• Waiting for Snow in Havana: Confessions of a Cuban Boy, by Carlos Eire. Eire was one of the children airlifted out of Cuban in the years immediately following Castor’s revolution (Operation Pedro Pan). This is the story of his early years in Cuba before the revolution and then his resettlement in the U.S. and struggle to come to terms with his identity as a Cuban-born American. The book is nonfiction, of course, but it reads very much like fiction.
  • Feast of the Goat, by Mario Vargas Llosa. Llosa is a Peruvian author who fictionalizes the horrific story of General Rafael Trujillo’s thirty-year reign of terror in the Dominican Republic. The book is not for the faint of heart or squeamish because of its graphic details of the torture perpetrated by Trujillo’s henchmen. The novel moves inexorably to the assassination of Trujillo in May 1961.
  • In the Time of the Butterflies, by Julia Alvarez; another novel about the Trujillo years in the Dominican Republic, focusing on the Mirabel sisters who were activists against the regime and were eventually killed.

I’m not sure why I gravitate to books that often tell such horrible stories, often in graphic detail. I suspect it’s because they remind me that there is a world out there beyond the United States where people live under circumstances most of us can’t begin to imagine. I need that reminder periodically.

I also have a list of books that are set in various parts of Asia and the Middle East that I’ll share in a later post. In the meantime, what books expand your world?

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9 thoughts on “Books to Expand My World

  1. Harriet:
    Your list of books by African authors reminded me of two of the most enjoyable (for lack of a better word) book that I remember from my university days. Both were by South African author Alan Paton, and were required reading in a course that I was taking at the University of Waterloo, although I can’t remember which course it was. TOO LATE THE PHALAROPE and CRY, THE BELOVED COUNTRY still remain favourites to this day, and ones that I will probably reread in the coming months.

    • Aubrey, I read CRY, THE BELOVED COUNTRY many many years ago (I think when I was a teenager) and reread it several years ago. I probably should have included it in my list because it’s certainly a classic. Haven’t read the other one, though, and will check it out.

  2. Harriet–my daughter and I were, for a time, reading books by authors in countries either of us was visiting. So, I read some books I might not have otherwise done–for Egypt, Naguib Mahfouz’s PALACE WALK, example, or for Vietnam Bao Ninh’s THE SORROW OF WAR. We also read another African author–Chimamanda Ngozi Adichie, her novels about the Biafran War HALF A YELLOW SUN and PURPLE HIBISCUS.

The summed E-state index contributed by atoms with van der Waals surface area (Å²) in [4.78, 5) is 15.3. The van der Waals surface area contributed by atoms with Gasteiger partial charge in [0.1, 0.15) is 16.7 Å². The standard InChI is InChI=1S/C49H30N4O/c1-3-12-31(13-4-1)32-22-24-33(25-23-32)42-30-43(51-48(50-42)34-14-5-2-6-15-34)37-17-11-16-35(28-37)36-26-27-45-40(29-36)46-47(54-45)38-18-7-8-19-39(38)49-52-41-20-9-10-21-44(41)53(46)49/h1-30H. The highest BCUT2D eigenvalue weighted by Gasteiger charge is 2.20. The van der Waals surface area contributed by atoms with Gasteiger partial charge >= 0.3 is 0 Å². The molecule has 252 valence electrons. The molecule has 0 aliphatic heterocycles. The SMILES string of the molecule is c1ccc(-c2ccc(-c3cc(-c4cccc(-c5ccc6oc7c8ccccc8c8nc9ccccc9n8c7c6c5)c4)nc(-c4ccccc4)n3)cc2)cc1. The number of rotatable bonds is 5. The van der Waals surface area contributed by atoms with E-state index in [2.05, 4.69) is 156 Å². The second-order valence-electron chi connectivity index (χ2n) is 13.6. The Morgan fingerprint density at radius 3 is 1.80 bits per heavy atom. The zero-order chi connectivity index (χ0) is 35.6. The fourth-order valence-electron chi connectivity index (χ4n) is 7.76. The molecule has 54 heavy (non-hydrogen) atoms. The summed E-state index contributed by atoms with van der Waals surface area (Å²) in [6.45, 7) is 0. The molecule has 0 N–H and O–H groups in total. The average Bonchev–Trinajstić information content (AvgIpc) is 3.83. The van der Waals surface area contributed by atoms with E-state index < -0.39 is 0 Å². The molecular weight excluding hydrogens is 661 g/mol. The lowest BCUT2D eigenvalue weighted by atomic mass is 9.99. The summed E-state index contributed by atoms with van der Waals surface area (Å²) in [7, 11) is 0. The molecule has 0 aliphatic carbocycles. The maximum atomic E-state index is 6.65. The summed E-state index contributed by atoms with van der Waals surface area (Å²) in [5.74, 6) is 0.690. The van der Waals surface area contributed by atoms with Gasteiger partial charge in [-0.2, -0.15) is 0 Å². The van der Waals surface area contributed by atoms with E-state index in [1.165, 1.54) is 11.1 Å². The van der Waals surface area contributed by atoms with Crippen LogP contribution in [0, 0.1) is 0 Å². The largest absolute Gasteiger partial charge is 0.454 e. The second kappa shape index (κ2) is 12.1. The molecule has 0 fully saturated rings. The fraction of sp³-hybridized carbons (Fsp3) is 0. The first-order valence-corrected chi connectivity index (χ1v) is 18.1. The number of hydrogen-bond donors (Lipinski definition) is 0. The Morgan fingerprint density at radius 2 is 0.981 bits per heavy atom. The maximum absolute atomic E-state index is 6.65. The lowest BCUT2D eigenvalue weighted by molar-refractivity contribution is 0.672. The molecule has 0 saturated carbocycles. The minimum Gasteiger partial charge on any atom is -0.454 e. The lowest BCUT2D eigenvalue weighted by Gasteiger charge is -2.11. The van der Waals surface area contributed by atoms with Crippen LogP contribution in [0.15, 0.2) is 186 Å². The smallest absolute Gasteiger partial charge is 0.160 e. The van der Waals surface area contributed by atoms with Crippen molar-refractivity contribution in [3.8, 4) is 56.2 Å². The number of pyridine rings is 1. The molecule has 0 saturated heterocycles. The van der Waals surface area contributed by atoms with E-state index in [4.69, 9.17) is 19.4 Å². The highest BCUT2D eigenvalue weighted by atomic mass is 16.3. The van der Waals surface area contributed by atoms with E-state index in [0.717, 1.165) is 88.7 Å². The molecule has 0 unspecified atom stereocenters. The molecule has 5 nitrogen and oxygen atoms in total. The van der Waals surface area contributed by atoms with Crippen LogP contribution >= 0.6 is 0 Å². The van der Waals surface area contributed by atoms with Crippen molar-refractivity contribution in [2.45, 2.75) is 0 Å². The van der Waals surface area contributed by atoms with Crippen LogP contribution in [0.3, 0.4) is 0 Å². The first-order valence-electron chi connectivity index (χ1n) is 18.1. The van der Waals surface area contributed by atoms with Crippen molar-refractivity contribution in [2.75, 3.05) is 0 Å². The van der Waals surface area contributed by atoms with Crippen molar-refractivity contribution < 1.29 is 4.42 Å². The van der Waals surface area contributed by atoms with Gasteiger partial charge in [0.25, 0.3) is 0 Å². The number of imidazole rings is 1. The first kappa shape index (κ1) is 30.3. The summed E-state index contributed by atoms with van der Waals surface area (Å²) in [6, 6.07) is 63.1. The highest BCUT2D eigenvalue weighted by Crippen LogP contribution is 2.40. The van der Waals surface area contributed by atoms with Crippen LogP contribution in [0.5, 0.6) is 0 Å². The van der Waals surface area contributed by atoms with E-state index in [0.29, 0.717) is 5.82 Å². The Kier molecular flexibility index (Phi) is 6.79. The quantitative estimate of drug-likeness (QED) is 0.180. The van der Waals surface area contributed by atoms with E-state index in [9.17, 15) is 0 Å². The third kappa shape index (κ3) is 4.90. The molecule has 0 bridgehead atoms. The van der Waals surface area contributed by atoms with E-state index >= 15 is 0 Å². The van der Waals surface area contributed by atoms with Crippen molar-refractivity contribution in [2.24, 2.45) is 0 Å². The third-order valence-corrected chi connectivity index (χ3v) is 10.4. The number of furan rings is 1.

We also re-read CRY, THE BELOVED COUNTRY, and THE ODYSSEY.
    Since my daughter is well-traveled, and I am too, we have read many expansive books.
    As for books about Zimbabwe–I also read Doris Lessing’s AFRICAN LAUGHTER. It is interesting how ex-pats recall a childhood in Rhodesia, with a mixture of sadness, joy of recollection, and regret for things lost. Sounds about right to me.

  3. Hi Harriet,
    I enjoyed reading your list of soul-stirring literature. We’ve talked about a number of these selections over the years. One that I’d like to add is _Strength In What Remains_ by Tracy Kidder. It’s a parallel story to _Left to Tell_ about the genocide in Burundi. It traces a young man’s chilling story of being hunted like an animal until a white friend buys him on a one-way plane ticket to New York City. Normally, I would not choose such graphic and disturbing non-fiction books; however, Kidder’s book was selected by my teachers’ book club. I have to say that I found both these books nightmarish to read, but very inspiring at the same time.

    Another non-fiction book I read for the same book club was Zeitoun, by David Eggers. The book traced the trials and travails of a Muslim immigrant named Zeitoun who was wrongfully sent to prison during the chaotic aftermath of Hurricane Katrina. Eggers tells the unvarnished story set in New Orleans, depicting the main character as a shining example of grace under pressure. I appreciated the book’s insights into the Muslim faith and anecdotes about attitudes toward Muslims in America. Unfortunately, the real-world sequel to the story is not so heroic. Zeitoun was sent to prison for abusing his wife. He subsequently tried to arrange for a hit-man to finish the job through a fellow inmate.

    • Mary, thanks for the additional reviews. I liked Kidder’s book about Farmer, and I think I actually have STRENGTH IN WHAT REMAINS on my shelves somewhere. I’ve also seen ZEITOUN and wondered about it, so your recommendation is helpful. I’ve read part of Eggers’ previous book, WHAT IS THE WHAT, another story of one of the lost boys of Sudan which switches back and forth between the boy’s flight in Africa and his resettlement issues in the U.S.

  4. I would add Godwin’s “Mukiwa, a White Boy in Africa” (or something like that). I have enjoyed Godwin and Fuller’s books, but find them painful to read. They cut too close to the bone. I knew the people they describe (or others like them), and find it hard to visit the past too much. In “Mukiwa” Godwin even describes Devee Boyd, doctor at Mtshabezi during the Gukurahundi.

  5. Pingback: Books To Expand My World, Part 2 | Pieces of Peace

  6. Pingback: God Bless the Whole World, No Exceptions – Pieces of Peace